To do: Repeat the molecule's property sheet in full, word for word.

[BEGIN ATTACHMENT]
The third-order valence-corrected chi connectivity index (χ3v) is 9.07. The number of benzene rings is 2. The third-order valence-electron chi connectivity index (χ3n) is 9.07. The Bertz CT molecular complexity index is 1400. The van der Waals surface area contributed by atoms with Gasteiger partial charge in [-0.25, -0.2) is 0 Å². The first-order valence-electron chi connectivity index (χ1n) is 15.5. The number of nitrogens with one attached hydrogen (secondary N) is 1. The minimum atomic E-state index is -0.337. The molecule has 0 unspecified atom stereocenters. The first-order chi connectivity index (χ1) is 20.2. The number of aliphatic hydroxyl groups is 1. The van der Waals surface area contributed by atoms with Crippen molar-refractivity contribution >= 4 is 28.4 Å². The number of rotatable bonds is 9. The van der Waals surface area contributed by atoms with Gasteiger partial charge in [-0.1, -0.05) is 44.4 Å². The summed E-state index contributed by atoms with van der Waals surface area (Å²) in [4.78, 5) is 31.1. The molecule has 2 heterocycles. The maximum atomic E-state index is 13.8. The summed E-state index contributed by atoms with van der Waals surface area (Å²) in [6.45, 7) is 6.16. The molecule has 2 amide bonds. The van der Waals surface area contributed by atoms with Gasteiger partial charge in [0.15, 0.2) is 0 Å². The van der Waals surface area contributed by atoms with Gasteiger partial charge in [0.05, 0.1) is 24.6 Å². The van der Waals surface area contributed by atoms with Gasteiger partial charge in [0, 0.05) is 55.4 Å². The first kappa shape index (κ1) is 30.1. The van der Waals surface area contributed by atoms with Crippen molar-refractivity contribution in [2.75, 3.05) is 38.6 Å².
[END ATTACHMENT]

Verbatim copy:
The third-order valence-corrected chi connectivity index (χ3v) is 9.07. The number of benzene rings is 2. The third-order valence-electron chi connectivity index (χ3n) is 9.07. The Bertz CT molecular complexity index is 1400. The van der Waals surface area contributed by atoms with Gasteiger partial charge in [-0.25, -0.2) is 0 Å². The first-order valence-electron chi connectivity index (χ1n) is 15.5. The number of nitrogens with one attached hydrogen (secondary N) is 1. The minimum atomic E-state index is -0.337. The molecule has 0 unspecified atom stereocenters. The first-order chi connectivity index (χ1) is 20.2. The number of aliphatic hydroxyl groups is 1. The van der Waals surface area contributed by atoms with Crippen molar-refractivity contribution >= 4 is 28.4 Å². The number of rotatable bonds is 9. The van der Waals surface area contributed by atoms with Gasteiger partial charge in [-0.1, -0.05) is 44.4 Å². The summed E-state index contributed by atoms with van der Waals surface area (Å²) in [4.78, 5) is 31.1. The molecule has 2 heterocycles. The maximum atomic E-state index is 13.8. The summed E-state index contributed by atoms with van der Waals surface area (Å²) in [6.45, 7) is 6.16. The molecule has 2 amide bonds. The van der Waals surface area contributed by atoms with Gasteiger partial charge in [0.15, 0.2) is 0 Å². The van der Waals surface area contributed by atoms with Gasteiger partial charge in [0.05, 0.1) is 24.6 Å². The van der Waals surface area contributed by atoms with Gasteiger partial charge in [0, 0.05) is 55.4 Å². The first kappa shape index (κ1) is 30.1. The van der Waals surface area contributed by atoms with Crippen molar-refractivity contribution in [2.75, 3.05) is 38.6 Å².